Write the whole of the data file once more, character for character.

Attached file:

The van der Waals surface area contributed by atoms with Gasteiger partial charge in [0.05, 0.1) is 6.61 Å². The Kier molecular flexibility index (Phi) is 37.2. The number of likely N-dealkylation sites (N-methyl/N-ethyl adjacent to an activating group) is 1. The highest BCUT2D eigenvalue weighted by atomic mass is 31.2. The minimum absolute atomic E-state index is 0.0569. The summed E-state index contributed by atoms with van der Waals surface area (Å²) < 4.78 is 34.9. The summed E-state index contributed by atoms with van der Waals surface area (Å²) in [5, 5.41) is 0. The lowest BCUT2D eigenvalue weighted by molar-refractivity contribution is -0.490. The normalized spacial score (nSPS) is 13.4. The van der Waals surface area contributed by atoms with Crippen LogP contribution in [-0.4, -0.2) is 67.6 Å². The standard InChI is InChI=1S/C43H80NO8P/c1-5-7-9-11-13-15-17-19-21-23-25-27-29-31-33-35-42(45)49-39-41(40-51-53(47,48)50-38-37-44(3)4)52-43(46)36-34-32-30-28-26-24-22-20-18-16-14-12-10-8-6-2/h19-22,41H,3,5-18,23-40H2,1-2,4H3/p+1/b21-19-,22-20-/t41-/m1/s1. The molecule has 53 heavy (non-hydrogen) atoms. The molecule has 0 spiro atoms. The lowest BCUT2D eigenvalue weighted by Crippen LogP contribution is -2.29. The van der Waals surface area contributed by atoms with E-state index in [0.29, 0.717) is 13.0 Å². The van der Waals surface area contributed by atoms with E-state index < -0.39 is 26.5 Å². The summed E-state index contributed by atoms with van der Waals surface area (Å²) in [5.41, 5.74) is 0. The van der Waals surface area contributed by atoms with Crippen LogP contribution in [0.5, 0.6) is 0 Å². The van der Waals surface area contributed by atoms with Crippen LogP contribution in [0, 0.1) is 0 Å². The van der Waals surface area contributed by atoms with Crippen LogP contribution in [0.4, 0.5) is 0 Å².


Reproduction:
The van der Waals surface area contributed by atoms with Gasteiger partial charge in [0.05, 0.1) is 6.61 Å². The Kier molecular flexibility index (Phi) is 37.2. The number of likely N-dealkylation sites (N-methyl/N-ethyl adjacent to an activating group) is 1. The highest BCUT2D eigenvalue weighted by atomic mass is 31.2. The minimum absolute atomic E-state index is 0.0569. The summed E-state index contributed by atoms with van der Waals surface area (Å²) < 4.78 is 34.9. The summed E-state index contributed by atoms with van der Waals surface area (Å²) in [5, 5.41) is 0. The lowest BCUT2D eigenvalue weighted by molar-refractivity contribution is -0.490. The normalized spacial score (nSPS) is 13.4. The van der Waals surface area contributed by atoms with Crippen LogP contribution in [-0.4, -0.2) is 67.6 Å². The standard InChI is InChI=1S/C43H80NO8P/c1-5-7-9-11-13-15-17-19-21-23-25-27-29-31-33-35-42(45)49-39-41(40-51-53(47,48)50-38-37-44(3)4)52-43(46)36-34-32-30-28-26-24-22-20-18-16-14-12-10-8-6-2/h19-22,41H,3,5-18,23-40H2,1-2,4H3/p+1/b21-19-,22-20-/t41-/m1/s1. The molecule has 53 heavy (non-hydrogen) atoms. The molecule has 0 spiro atoms. The lowest BCUT2D eigenvalue weighted by Crippen LogP contribution is -2.29. The van der Waals surface area contributed by atoms with E-state index in [0.29, 0.717) is 13.0 Å². The van der Waals surface area contributed by atoms with E-state index < -0.39 is 26.5 Å². The summed E-state index contributed by atoms with van der Waals surface area (Å²) in [5.41, 5.74) is 0. The van der Waals surface area contributed by atoms with Crippen LogP contribution in [0.5, 0.6) is 0 Å². The van der Waals surface area contributed by atoms with Crippen LogP contribution in [0, 0.1) is 0 Å². The van der Waals surface area contributed by atoms with Crippen LogP contribution in [0.4, 0.5) is 0 Å².